TWEED RESIDENTS have raised concerns following changes to Tweed Shire Council’s Bin Collection Service commencing July 1 but Council says the service will bring cost benefits to the community and reduce landfill.
The new Bin Collection Service will affect urban residential properties and will include a weekly organics collection service (green-lid bin) for all food scraps and garden waste, and fortnightly garbage (red-lid) bin and recycling (yellow-lid) bin collection.
The changes will apply to urban residential while rural properties and multi-unit developments larger than two units (unless already provided with a green bin service) will remain on the two Bin System.
Several concerns raised across the community include frequency of garbage (red bin) collection, illegal dumping, odour and sanitation.
In a statement to The Weekly Tweed Shire Council said the changes aim to reduce landfill with the NSW Government setting a state target to direct 70 per cent of waste away from landfill, by recycling and reusing materials where possible.
“The Tweed cannot come close to meeting that target without the introduction of the three Bin System, and its organics service, because of the high proportion of food waste currently in households’ red lid bins,” the statement reads.
“The new service will change what goes in each bin and when each bin is collected.”
“The three Bin Service will bring cost benefits for the community and ratepayers because organics and recycling services are cheaper to operate than sending waste to landfill.
Council said the current level of household waste saved from landfill in the Tweed is only 42 per cent.
“The Tweed will never be able to come close to achieving that 70 per cent target without the introduction of the three Bin System and its new organics service,” the statement reads.
“Audits show 51 per cent of what goes into Tweed households’ red landfill bin is food and garden organics waste that could be put to much better use.”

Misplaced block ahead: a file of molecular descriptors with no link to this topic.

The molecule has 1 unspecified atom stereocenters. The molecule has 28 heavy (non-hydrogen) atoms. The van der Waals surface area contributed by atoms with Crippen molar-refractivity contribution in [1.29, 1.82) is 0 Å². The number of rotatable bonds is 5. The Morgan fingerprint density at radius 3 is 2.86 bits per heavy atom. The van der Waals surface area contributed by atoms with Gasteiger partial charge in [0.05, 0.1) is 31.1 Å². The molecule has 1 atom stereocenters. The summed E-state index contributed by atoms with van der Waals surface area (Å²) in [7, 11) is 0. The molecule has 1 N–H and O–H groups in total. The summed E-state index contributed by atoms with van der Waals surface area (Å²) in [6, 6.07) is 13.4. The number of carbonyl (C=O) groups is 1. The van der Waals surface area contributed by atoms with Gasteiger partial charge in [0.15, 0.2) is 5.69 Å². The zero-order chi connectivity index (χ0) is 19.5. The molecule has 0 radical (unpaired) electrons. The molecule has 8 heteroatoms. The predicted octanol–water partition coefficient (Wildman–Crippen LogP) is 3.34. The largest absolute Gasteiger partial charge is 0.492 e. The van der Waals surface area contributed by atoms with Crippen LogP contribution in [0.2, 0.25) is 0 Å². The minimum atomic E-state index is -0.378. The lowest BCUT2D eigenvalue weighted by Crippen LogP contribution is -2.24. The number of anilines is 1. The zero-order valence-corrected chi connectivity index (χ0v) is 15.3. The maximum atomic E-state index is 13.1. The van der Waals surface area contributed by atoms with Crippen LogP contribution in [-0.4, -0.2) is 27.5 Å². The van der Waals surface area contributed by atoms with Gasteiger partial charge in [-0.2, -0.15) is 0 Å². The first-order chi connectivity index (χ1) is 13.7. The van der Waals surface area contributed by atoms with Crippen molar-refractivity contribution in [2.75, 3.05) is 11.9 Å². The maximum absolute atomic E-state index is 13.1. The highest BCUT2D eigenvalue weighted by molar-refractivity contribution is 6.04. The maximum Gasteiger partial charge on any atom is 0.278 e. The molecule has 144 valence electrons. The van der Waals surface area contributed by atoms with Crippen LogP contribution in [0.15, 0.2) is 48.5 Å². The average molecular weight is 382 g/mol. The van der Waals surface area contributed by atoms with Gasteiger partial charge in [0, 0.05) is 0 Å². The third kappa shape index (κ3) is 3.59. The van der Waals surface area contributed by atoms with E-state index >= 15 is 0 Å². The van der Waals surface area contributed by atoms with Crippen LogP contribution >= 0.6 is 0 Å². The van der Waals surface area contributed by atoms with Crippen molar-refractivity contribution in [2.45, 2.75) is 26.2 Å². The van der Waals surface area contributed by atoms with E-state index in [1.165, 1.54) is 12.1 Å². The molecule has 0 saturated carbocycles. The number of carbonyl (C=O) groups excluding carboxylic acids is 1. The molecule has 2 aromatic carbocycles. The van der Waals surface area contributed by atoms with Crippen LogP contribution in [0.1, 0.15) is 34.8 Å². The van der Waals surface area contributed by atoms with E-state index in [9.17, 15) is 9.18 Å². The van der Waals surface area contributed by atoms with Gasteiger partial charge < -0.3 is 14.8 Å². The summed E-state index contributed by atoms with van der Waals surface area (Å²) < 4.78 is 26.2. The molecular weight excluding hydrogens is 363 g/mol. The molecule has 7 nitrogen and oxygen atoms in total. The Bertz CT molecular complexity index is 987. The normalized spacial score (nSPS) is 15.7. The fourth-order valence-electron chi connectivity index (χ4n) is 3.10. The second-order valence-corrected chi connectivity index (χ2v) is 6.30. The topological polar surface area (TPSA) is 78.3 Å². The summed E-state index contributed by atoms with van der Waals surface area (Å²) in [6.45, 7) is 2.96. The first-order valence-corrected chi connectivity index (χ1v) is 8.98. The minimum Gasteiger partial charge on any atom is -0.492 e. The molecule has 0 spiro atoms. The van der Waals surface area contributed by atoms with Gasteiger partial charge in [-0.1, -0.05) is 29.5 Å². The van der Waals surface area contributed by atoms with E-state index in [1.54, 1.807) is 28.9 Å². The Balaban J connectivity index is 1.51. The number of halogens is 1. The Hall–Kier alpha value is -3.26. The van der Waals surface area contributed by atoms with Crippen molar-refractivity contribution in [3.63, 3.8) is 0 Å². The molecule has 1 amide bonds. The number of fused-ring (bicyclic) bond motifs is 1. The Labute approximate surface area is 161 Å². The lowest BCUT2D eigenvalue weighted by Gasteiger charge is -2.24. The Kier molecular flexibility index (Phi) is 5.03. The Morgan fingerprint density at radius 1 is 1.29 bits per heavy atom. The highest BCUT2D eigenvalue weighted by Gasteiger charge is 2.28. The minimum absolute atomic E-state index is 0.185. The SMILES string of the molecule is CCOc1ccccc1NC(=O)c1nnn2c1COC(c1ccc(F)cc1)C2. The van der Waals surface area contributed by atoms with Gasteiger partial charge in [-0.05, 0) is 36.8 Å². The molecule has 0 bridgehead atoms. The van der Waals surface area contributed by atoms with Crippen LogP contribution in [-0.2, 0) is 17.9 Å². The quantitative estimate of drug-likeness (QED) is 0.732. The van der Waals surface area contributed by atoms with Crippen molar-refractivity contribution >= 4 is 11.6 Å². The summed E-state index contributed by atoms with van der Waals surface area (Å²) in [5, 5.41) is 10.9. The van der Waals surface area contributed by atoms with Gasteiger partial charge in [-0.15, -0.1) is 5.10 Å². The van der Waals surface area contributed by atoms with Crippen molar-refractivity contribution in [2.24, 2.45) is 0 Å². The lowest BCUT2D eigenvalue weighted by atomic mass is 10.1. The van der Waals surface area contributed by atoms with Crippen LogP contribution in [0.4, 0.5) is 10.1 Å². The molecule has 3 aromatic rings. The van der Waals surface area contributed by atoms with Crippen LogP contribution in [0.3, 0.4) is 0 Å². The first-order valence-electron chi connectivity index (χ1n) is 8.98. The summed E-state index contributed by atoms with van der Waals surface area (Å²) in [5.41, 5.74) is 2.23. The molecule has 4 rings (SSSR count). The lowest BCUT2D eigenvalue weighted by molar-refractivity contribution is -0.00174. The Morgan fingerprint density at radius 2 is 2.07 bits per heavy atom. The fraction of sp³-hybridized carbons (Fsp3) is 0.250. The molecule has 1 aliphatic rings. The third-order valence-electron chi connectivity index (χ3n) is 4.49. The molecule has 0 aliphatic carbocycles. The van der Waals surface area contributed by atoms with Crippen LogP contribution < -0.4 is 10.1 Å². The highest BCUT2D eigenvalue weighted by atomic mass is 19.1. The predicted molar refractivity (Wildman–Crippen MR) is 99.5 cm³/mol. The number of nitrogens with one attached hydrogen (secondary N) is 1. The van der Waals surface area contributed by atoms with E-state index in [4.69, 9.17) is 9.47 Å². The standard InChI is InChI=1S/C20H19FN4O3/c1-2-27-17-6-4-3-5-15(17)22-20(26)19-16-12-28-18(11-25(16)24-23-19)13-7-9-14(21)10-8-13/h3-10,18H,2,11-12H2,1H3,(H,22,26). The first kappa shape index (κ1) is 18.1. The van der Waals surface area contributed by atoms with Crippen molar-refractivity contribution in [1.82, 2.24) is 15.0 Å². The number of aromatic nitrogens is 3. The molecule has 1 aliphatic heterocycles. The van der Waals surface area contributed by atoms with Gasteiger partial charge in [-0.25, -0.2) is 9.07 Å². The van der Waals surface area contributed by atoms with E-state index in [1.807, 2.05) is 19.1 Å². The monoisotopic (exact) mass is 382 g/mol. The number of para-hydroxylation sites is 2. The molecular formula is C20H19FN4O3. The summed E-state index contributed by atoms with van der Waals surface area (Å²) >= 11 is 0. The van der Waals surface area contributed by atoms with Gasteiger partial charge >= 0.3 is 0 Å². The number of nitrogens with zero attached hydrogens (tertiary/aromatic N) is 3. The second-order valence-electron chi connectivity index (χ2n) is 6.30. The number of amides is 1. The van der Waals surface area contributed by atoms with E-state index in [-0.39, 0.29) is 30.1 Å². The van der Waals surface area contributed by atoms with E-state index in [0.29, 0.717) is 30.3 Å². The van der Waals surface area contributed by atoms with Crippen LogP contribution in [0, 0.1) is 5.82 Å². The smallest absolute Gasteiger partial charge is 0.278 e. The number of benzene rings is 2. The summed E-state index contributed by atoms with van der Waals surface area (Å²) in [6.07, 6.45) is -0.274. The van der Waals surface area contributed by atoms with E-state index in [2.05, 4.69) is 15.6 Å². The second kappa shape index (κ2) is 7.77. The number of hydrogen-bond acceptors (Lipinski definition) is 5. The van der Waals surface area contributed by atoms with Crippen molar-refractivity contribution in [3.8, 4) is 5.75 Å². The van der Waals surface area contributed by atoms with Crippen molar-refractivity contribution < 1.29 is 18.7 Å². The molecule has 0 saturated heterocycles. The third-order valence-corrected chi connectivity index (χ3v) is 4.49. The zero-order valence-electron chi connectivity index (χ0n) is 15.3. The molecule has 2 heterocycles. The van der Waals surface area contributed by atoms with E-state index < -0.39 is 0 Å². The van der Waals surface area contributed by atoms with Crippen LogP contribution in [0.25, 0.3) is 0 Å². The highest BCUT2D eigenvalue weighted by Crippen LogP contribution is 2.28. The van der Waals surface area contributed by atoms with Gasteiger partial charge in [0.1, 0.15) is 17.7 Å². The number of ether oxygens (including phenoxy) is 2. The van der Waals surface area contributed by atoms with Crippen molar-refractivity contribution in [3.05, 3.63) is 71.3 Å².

“In 2013, an audit of 220 household red-lid waste bins throughout Tweed Shire found 39 per cent of what goes into our bins each week is food waste – and this level is increasing.”
A facility will be constructed at Stotts Creek Resource Recovery Centre to process the organic waste to produce high-quality, nutrient-rich compost for use by local farmers and households.
Delivery of green-lid bins will start near the end of May and it will take about four weeks for all the bins to be delivered.
“With food waste now going to the Organics service, the green-lid bin will be emptied weekly, while the red and yellow-lid bins will be collected fortnightly on alternating weeks.
The day of the week for collection will remain the same for each household,” Council’s Director Community and Natural Resources, Tracey Stinson, said in a Council media release.
“The three Bin System will bring us in line with the 28 other NSW Councils that are already providing a food and garden waste organics service, including five of the seven Northern Rivers local governments – Ballina Shire, Byron Shire, Clarence Valley, Lismore City, and Richmond.”
Households that already receive a green-bin service are not likely to have any increase in fees under the three Bin System. Urban residents that don’t currently have a green-lid bin will have a modest increase in waste costs.
“However, the three Bin Service will bring cost benefits for the community and ratepayers because organics and recycling services are cheaper to operate than sending waste to landfill,” she said.
Council will also deliver a free kitchen caddy and an initial supply of compost-approved green compostable liners to each eligible household. The caddy is a compact container to be kept in the kitchen before transferring organic waste to the green-lid organics bin.
According to Council the organic waste bin will not smell.
“Generally, the organics waste in the green-lid bin should not smell,” the statement to The Weekly read.
“Food waste does not go off quickly using the organics system and it is very unlikely contents of the green-lid bin will attract flies or vermin. But in warmer weather, if you are concerned prawn peelings or fish might be an issue before collection day, try putting them in the freezer and then into the organics bin closer to collection day.”
From July 1, the green-lid bin will accept:
All food scraps – fruit (including citrus), vegetables, meat, seafood, bones, dairy products, eggs, cereal, shells, pasta, coffee grinds, tea bags and takeaway scraps.
Garden waste – palm fronds, lawn, clippings, garden prunings, leaves, weeds and flowers.
Some paper products – tissues, food-soiled paper products such as pizza boxes, shredded newspaper and compostable products.
Council approved compostable liners.
This project was supported by the Environmental Trust as part of the NSW EPA’s Waste Less, Recycle More initiative, funded from the Waste Levy. For more information visit www.tweed.nsw.gov.au/BinServices.